- The Washington Times - Monday, September 21, 2020

A top Washington lobby shop is telling clients to begin preparing to court a Joseph R. Biden administration chock full of far-left figures and possibly President Trump nemesis Sen. Mitt Romney.

The firm Brownstein Hyatt Farber Schreck forecast that if Mr. Biden wins the White House in November, he’ll likely tap Mr. Romney or former Obama administration diplomat Susan Rice for secretary of state.

Naming Mr. Romney, a Utah Republican and prominent Never Trumper, would offer an olive branch to the GOP establishment if not Mr. Trump’s supporters.

“I think Romney would be someone who would fit in that mold: in other words a traditional Republican who hasn’t in any way identified with President Trump,” said Alfred E. Mottur, a Brownstein shareholder and former member of Hillary Clinton’s 2016 national finance leadership team.

The lobbyists also tell clients to begin preparing for a Biden Cabinet that includes several Democratic presidential contenders who bowed out to clear a path to the nomination for Mr. Biden. They include a possible Treasury Secretary Elizabeth Warren, an Attorney General Amy Klobuchar, and an Education Secretary Pete Buttigieg.

Other Democrats likely to be elevated to key posts, according to the report which lists multiple people for various posts, include failed Georgia gubernatorial candidate Stacey Abrams for attorney general, Los Angeles Mayor Eric Garcetti as secretary of housing and urban development or transportation secretary and Sen. Tammy Duckworth as a potential secretary of defense or as secretary of veterans affairs.

Other top administration posts forecasted for elected Democrats include Rep. Val Demings as FBI director and Washington Gov. Jay Inslee as Environmental Protection Agency Administrator or Secretary of Energy.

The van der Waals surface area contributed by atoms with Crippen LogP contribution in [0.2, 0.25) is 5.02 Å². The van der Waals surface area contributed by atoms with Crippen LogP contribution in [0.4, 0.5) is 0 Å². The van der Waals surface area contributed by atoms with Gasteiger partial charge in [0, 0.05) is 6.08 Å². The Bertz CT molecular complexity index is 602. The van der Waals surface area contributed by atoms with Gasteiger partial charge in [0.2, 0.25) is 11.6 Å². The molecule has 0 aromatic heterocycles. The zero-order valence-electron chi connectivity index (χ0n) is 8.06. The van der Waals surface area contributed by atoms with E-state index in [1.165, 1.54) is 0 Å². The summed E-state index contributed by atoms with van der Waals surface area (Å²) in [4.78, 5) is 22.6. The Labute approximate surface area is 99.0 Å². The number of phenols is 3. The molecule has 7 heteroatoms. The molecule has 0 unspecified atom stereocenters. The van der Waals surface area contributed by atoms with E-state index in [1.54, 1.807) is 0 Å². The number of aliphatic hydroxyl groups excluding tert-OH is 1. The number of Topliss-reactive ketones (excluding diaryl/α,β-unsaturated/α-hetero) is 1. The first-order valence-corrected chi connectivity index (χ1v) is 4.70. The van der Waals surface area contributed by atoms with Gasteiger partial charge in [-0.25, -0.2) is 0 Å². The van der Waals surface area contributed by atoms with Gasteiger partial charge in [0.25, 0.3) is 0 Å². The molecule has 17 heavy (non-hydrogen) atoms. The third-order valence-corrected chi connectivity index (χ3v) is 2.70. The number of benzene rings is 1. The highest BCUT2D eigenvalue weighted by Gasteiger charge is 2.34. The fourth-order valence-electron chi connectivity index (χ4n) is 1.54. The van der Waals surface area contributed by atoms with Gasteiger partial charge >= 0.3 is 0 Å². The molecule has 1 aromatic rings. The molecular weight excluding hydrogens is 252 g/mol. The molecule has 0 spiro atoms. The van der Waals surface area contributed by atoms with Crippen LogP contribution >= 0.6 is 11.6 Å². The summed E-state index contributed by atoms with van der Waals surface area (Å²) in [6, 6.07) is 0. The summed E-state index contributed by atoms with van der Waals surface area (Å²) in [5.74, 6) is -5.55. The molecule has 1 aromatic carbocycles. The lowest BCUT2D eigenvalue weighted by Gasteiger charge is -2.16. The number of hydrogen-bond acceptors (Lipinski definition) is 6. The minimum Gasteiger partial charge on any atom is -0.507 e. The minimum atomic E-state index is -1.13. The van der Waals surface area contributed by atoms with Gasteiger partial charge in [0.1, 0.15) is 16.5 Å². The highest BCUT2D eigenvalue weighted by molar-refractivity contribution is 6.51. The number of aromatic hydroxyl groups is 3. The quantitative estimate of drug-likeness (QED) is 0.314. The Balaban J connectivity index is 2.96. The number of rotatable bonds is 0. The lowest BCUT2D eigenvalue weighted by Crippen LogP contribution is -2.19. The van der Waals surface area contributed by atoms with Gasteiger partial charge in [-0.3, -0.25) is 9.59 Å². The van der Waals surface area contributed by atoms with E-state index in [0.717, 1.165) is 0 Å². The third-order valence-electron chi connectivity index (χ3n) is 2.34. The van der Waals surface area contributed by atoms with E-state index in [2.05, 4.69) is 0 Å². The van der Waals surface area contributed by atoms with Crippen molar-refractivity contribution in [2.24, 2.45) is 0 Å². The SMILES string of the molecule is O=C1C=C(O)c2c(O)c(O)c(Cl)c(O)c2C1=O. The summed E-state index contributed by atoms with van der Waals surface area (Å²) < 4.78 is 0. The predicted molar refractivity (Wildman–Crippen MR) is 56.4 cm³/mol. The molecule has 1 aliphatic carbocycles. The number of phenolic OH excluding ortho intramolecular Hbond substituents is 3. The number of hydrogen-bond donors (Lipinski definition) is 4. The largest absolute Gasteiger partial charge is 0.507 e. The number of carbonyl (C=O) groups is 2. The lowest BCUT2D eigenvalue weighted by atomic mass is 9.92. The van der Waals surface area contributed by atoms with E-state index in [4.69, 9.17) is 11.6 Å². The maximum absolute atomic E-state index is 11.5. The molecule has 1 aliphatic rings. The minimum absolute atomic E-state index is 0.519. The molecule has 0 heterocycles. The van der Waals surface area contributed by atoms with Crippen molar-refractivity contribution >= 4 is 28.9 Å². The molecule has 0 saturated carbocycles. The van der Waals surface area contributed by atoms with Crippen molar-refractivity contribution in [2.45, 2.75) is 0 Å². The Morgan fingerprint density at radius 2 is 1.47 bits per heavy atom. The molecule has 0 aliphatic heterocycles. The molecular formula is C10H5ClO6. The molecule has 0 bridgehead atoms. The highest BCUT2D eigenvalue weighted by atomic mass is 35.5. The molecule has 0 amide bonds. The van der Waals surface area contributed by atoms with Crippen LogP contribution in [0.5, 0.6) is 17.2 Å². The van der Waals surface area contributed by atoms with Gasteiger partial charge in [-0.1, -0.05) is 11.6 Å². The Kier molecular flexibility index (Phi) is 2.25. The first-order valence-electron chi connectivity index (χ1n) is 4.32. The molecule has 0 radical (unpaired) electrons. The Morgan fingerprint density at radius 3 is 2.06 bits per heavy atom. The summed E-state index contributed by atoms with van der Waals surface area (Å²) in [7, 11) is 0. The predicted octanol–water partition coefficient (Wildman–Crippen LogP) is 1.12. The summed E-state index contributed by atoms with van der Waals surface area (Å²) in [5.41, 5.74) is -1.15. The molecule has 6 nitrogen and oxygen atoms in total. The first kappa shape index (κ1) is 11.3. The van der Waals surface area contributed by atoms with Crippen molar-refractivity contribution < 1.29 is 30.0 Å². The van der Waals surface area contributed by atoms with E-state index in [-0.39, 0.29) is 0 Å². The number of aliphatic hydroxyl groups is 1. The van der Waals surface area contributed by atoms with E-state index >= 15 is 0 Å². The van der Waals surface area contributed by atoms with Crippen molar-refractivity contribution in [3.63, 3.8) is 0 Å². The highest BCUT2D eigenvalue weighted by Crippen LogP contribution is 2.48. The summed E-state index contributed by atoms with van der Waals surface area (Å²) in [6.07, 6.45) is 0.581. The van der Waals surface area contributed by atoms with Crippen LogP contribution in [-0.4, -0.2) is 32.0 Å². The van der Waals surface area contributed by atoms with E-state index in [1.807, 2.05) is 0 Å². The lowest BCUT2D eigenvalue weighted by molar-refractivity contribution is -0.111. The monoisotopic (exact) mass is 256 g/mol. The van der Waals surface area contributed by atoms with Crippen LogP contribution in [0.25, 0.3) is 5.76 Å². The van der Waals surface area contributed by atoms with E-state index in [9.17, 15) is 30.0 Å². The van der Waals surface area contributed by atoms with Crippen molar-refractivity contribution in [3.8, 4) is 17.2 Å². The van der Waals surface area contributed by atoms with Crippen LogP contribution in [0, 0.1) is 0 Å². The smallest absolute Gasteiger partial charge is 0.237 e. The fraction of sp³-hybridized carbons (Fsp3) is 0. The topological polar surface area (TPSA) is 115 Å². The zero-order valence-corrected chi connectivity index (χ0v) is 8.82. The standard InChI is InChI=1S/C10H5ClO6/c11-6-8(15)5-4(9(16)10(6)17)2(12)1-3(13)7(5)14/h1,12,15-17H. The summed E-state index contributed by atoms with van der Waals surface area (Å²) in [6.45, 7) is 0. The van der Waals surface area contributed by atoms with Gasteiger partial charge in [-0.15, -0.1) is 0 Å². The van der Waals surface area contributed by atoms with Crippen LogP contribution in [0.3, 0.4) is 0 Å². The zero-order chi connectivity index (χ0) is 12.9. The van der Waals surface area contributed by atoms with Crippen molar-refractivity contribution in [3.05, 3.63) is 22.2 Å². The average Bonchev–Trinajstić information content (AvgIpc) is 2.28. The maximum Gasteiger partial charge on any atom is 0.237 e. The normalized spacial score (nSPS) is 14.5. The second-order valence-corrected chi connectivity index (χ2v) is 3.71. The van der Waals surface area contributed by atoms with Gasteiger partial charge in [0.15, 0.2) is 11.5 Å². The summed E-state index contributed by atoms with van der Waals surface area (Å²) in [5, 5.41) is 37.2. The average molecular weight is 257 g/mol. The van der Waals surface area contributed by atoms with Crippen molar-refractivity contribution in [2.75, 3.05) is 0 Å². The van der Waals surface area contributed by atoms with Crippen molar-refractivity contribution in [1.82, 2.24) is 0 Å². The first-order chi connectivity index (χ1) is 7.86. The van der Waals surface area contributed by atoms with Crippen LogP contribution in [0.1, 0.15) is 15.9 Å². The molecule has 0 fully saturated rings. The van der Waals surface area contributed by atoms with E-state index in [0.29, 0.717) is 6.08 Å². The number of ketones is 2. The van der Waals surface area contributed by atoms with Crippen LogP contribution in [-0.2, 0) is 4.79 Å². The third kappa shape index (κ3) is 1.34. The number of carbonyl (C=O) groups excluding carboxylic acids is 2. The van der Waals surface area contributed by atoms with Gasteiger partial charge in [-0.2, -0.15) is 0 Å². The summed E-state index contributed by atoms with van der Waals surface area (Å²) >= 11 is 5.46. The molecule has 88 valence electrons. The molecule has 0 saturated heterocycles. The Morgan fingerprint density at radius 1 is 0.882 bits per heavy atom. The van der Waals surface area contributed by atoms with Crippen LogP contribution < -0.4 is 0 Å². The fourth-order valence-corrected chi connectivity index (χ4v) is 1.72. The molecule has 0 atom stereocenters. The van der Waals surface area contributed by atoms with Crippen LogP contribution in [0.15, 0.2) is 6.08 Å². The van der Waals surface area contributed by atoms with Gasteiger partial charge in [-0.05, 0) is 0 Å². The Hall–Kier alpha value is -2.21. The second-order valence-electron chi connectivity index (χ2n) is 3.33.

Brownstein, which led all federal lobbying firms in revenue last quarter, did not explicitly consult with the Biden campaign or transition effort about the lobbying shop’s forecast. Brownstein’s members, however, have hosted campaign events and fundraisers for Mr. Biden’s cause and interact daily with Mr. Biden’s campaign and constantly growing transition effort.

Mr. Mottur said his firm’s forecast of Mr. Romney as a secretary of state in a Biden administration is not reflective of an existing agreement between the two men but an expectation that a Democratic president would want to make a gesture of bipartisanship.

Mr. Romney’s office did not respond to request for comment.

While Mr. Romney would be an overture to centrist-minded Republicans, Mr. Mottur said Ms. Abrams’ selection as attorney general would reflect a “commitment to attacking disparities in state policies that prejudice the electoral system against voters.”

Ms. Abrams had previously served as special tax counsel at law firm Sutherland Asbill & Brennan before leading Fair Fight Action, a liberal advocacy group focused on voter access.

Brownstein’s outlook for a potential Biden administration is consistent with other early projections of key posts from top Democrats.

Ms. Warren as Treasury secretary and Mr. Garcetti as HUD secretary were previously floated as possible Cabinet appointments by Democrats and Mr. Biden’s transition team, according to Politico.

A prominent Democrat not in Brownstein’s forecast that routinely gets floated is New Mexico Gov. Michelle Lujan Grisham.

Brownstein also foresees major tax policy changes from a Biden administration that would affect areas including housing and COVID-19. Brownstein predicted Democrats will choose to raise taxes to pay for Mr. Biden’s policy agenda.

“Democratic policymakers will decide in 2021 that most legislation needs to be fully offset. Democrats will prefer raising revenue to cutting spending,” the outlook reads. “In 2021, Democrats will begin paying for all legislation. While an initial stimulus/COVID-19 bill may be unpaid for, subsequent bills to build the economy, expand health care, and address climate change are likely to be revenue-neutral.”

• Ryan Lovelace can be reached at rlovelace@washingtontimes.com.

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